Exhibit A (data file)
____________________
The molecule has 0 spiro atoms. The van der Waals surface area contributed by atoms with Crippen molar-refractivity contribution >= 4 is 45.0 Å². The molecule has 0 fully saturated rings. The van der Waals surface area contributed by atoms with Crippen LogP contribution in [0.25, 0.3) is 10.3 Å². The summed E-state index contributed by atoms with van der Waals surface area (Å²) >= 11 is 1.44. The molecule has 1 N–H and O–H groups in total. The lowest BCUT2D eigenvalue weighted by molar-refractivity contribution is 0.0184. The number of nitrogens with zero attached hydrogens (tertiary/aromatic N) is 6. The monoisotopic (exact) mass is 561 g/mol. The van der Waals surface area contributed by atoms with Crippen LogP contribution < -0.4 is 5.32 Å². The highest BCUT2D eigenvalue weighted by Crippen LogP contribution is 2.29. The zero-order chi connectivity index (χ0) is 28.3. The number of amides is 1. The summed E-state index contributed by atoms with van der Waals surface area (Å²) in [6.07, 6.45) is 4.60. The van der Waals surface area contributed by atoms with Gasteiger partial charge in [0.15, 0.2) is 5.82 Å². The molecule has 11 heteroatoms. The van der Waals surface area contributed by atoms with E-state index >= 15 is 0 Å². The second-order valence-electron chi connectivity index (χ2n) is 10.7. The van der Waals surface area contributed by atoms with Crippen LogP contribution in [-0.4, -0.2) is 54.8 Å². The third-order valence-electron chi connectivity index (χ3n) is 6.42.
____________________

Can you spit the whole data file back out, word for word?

The molecule has 0 spiro atoms. The van der Waals surface area contributed by atoms with Crippen molar-refractivity contribution >= 4 is 45.0 Å². The molecule has 0 fully saturated rings. The van der Waals surface area contributed by atoms with Crippen LogP contribution in [0.25, 0.3) is 10.3 Å². The summed E-state index contributed by atoms with van der Waals surface area (Å²) >= 11 is 1.44. The molecule has 1 N–H and O–H groups in total. The lowest BCUT2D eigenvalue weighted by molar-refractivity contribution is 0.0184. The number of nitrogens with zero attached hydrogens (tertiary/aromatic N) is 6. The monoisotopic (exact) mass is 561 g/mol. The van der Waals surface area contributed by atoms with Crippen LogP contribution < -0.4 is 5.32 Å². The highest BCUT2D eigenvalue weighted by Crippen LogP contribution is 2.29. The zero-order chi connectivity index (χ0) is 28.3. The number of amides is 1. The summed E-state index contributed by atoms with van der Waals surface area (Å²) in [6.07, 6.45) is 4.60. The van der Waals surface area contributed by atoms with Gasteiger partial charge in [0.15, 0.2) is 5.82 Å². The molecule has 11 heteroatoms. The van der Waals surface area contributed by atoms with E-state index >= 15 is 0 Å². The second-order valence-electron chi connectivity index (χ2n) is 10.7. The van der Waals surface area contributed by atoms with Crippen LogP contribution in [-0.4, -0.2) is 54.8 Å². The third-order valence-electron chi connectivity index (χ3n) is 6.42.